In 2019, directors Jimmy Chin and Elizabeth Chai Vasarhelyi kept the world in suspense with Free Solo. Their documentary filmed the insane exploits of mountaineer Alex Honnold, the first to free climb, without tethers or harnesses, the 3,000-foot-high El Capitan Wall in Yosemite Valley. An Oscar later, the duo signs an equally striking and suspenseful portrait with their first feature film, Unsinkable. Their biopic, available on Netflix, traces the prowess of endurance swimmer Diana Nyad. In 2010, at the age of 61, the ex-athlete and sports journalist decided to swim from Cuba to Miami. A challenge on which she had broken her teeth at the age of 28.
The impossible has the features of Annette Bening. The star of American Beauty makes Nyad's self-sacrifice palpable, the superhuman physical efforts that neither exhaustion, nor the cold, nor the hallucinations, nor the deadly jellyfish can exhaust. Everything is read on his face burned by the sun and the salt. Annette Bening does not hide any wrinkles or imperfections. The actress trained for a year under the guidance of a former Olympic swimmer, sculpting her body, spending four to six hours in the pools to be able to stay in the water for half a day once she arrived on set. in the Dominican Republic.
“Like Nyad, she discovered the meditative virtues of long-distance swimming. His determination amazed us and allowed us to be much more ambitious with our filming plan. She had a lot of trouble with the anti-jellyfish mask which was making her gag. It took her days to ask us to make a hole in her lips. Despite the fatigue and this discomfort, she found time to make conversation with everyone,” admires Elizabeth Chai Vasarhelyi.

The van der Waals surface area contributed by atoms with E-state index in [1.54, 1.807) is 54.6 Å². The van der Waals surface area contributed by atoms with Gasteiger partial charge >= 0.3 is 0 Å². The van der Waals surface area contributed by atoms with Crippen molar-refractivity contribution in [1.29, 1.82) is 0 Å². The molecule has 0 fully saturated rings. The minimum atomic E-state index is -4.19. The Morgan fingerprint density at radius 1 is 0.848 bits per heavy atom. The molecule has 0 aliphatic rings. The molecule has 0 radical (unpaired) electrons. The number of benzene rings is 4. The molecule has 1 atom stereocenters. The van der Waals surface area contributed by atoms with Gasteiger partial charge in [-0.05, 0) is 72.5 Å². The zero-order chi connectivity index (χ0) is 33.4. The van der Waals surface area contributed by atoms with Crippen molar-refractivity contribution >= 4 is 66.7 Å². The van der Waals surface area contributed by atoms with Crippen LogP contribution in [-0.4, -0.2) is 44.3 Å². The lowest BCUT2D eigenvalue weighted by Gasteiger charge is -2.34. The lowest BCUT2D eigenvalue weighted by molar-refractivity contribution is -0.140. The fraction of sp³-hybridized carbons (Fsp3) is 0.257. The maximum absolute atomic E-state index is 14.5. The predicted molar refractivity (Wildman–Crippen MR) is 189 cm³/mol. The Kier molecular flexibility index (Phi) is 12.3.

His Nyad is not a lone wolf. She has the support of her trainer and best friend Bonnie (the wonderful and all too rare Jodie Foster on display next January in the fourth season of True Detective). This complicity is the beating heart of the film. “ It is rare to show a purely platonic relationship between two homosexual women of this age, representative of a generation who have reconstituted a family of the heart. We don't care who dated who. We are always there for each other,” notes Elizabeth Chai Vasarhelyi.
Unsinkable, which could make waves at the Oscars and in the awards season, questions female performance, the memory of the body. What happens when, attempt after attempt, he repeats his failures? What secret hides such relentlessness? “No person imposes such a challenge, such a level of discipline and pain on themselves, without often complex reasons. Each breaststroke reveals a little more of his psyche. If at the start, Nyad is running away from something, in the end she heads towards a new horizon: Bonnie, the team of experts and sailors who accompany her, because she understands that such a feat cannot be achieved alone,” underlines Elizabeth Chai Vasarhelyi. And added: “The world has cast her aside, considers her to be thrown away. But she has all but finished dreaming, she has just woken up. His destiny reminds us that it is never too late to achieve what is important to us and to truly be yourself. The important thing is to surround yourself well, to find your support system. »
Added to this vibrant portrait is a hypnotic art of filming the waves that the heroine navigates. Elizabeth Chai Vasarhelyi cites The Odyssey of Pi and The Diving Bell and the Butterfly as points of reference. The ocean becomes a character in its own right, seems to change texture according to the heroine's moods: repelling its mermaid or welcoming it into its bosom without resistance. A barrier to break down as much as a protective cocoon or mischievous play partner. Nyad's movements may be repetitive, but the camera is not and constantly engages the viewer's senses.